Terrence Malick continues to evolve as a filmmaker and inevitably he’s left people by the wayside. While The Tree of Life wowed many audience members with its grandiose scale, some people—including myself—found it too indulgent in places. Regardless, with a film as ambitious as The Tree of Life, any follow-up was likely to be a disappointment for not being as ambitious. I myself lowered my expectations for To the Wonder.
However, To the Wonder is a magnificent film. If anything, in terms of cinematic prowess, it’s a more ambitious film than The Tree of Life. While Malick’s rumination on the cosmos presented the audience with a breathtaking level of scale, a cinematic epic, To the Wonder scales back into a tiny view of the world but pushing the bounds of how to use imagery and editing to convey story, characters and theme.
With each film, Malick has been drifting further and further away from traditional narrative structure in cinema. Yes, there is an arc to the core relationship in the film, but the way Malick expresses that arc is one that avoids a lot of specifics and details. No one in the film comes across as a character in the traditional conceptions of storytelling. Nor do they represent thematic ideas like the parents in The Tree of Life. Instead, the characters are nebulous and loosely defined as is their relationship to each other.
Likewise, To the Wonder gets further and further away from conventional conceptions of what a scene means. To my memory, there’s not a single moment in the film that can be considered a conversation. Instead, Malick only gives the audience one side of a conversation or a voiceover during a scene. At any given time, we’re only able to see and hear one side of what is happening.
Yet instead of becoming more reliant on voiceovers in the absence of traditional scenes and voiceovers, Malick employs cinema as an audio-visual experience by using sensory sequences to express the inner feelings and emotions of characters. The audience almost exclusively gains insight into the Ben Affleck character through haunting scenes of overwhelming noise and desolate imagery that express feelings of despair, desolation and emptiness.
While some might construe these scenes as moments of an indulgent filmmaker, they’re actually signs of a filmmaker who has become more reliant and comfortable with the primordial elements of cinema. Editing, imagery and sounds become the foundation of each scene. Narration, while plentiful, is distilled into simple lines in true Malick fashion.
Turning to visuals, one of the recurring images in To the Wonder is darkness and shadows. There are several scenes where characters wander in darkness. The film also emphasizes the shadows of characters. In another scene, the Ben Affleck character points out the blue bar on the horizon, explaining that it’s the shadow of earth. Both humanity and the earth they inhabit exist as a shadow of something else.
Likewise, Malick is demonstrating that romantic love and human marriage are also shadows. That isn’t to say these things aren’t wonderful and beautiful, the film captures the rapture and wonder of two people in union, but ultimately the quest for fulfillment, security and completeness in romance, love and marriage is unsatisfying. It too is a shadow of something else. Romance, marriage, humanity and the earth are all shadows, but shadows of what?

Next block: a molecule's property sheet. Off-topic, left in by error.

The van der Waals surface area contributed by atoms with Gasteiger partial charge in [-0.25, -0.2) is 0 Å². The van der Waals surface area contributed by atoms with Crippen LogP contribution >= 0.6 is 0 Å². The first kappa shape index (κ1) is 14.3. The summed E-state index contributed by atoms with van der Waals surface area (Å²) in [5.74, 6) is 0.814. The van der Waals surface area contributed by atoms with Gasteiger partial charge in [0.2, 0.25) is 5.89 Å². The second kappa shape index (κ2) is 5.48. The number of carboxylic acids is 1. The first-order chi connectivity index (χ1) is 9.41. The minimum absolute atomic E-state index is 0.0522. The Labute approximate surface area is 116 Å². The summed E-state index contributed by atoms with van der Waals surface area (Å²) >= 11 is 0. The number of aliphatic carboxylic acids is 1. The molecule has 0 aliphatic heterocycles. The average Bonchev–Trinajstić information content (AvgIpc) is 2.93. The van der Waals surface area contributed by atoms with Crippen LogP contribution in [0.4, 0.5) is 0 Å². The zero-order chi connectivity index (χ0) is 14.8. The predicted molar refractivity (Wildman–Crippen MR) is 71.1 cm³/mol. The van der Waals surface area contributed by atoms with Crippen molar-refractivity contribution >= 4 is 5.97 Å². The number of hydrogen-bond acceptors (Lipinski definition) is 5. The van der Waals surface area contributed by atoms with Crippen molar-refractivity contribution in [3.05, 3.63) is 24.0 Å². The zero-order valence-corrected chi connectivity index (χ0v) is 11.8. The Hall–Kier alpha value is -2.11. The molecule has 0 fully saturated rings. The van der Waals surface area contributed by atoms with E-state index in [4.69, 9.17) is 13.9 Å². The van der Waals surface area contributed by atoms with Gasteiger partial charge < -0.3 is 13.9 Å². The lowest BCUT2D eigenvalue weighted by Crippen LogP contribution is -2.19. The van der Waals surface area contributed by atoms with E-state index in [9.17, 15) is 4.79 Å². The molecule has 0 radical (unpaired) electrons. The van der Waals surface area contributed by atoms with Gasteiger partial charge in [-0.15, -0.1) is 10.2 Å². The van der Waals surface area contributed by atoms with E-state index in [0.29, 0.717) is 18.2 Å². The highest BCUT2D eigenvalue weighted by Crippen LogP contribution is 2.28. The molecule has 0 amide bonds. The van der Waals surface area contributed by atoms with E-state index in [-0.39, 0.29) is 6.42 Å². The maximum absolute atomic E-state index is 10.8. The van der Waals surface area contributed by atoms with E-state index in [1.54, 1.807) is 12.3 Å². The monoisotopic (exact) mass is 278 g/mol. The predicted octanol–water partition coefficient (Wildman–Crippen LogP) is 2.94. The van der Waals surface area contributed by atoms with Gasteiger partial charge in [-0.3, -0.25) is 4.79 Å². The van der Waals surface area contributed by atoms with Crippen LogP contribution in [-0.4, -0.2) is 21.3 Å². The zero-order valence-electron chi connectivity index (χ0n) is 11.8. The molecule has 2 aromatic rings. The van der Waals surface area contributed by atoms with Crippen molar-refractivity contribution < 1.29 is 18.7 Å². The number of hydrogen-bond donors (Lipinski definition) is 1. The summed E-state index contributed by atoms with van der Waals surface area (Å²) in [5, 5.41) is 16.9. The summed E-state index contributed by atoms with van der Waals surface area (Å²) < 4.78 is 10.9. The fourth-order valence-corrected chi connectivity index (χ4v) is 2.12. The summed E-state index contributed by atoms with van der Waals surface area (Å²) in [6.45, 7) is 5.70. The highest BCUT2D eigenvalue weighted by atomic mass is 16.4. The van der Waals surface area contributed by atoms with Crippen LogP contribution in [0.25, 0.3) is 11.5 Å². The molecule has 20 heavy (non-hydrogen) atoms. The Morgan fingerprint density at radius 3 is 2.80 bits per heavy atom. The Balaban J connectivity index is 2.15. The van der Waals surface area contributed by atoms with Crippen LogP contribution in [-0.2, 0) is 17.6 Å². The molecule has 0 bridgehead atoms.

In order to get towards the film’s answer, I should tell you a bit about the film’s characters. Neil (Ben Affleck) and Marina (Olga Kurylenko) fall in love in Paris, they move to America, bringing Marina’s daughter, Tatiana (Tatiana Chiline). However, a shadow looms over the relationship, the root of it being that Neil fails to commit to the relationship through marriage, which is important to Marina because she’s living in America on a ticking visa.
This is where the Javier Bardem character becomes important. He plays a priest called Farther Quintana who is struggling for a God he yearns for but cannot see any evidence of in a world is run down and broken as this one. In his wandering, Quintana sees a place full of broken, ugly people living in a broken, ugly world.
His spiritual struggle and yearning parallels the relationship between Neil and Mariana. Bardem doesn’t get a lot of screen time and some might conclude that this means his inclusion is frivolous. However, the truth is that Father Quintana’s journey is Malick striving towards an answer while being far more interested in the question that arises out of the relationship between Neil and Jane. And as a piece of filmmaking and theology, the final scene with Father Quintana might be one of Malick’s finest sequences.
To the Wonder is Malick’s most alienating film, his most elusive and loosely defined piece of cinema. Yet, it’s also the film where he’s the most overt about his religious and theological themes. Some people aren’t going to like how he makes this film, others are going to disagree with his conclusions. But for those who are able to give themselves over to Malick’s evolving style and contemplate his message, To the Wonder is magnificent.
© 2013 James Blake Ewing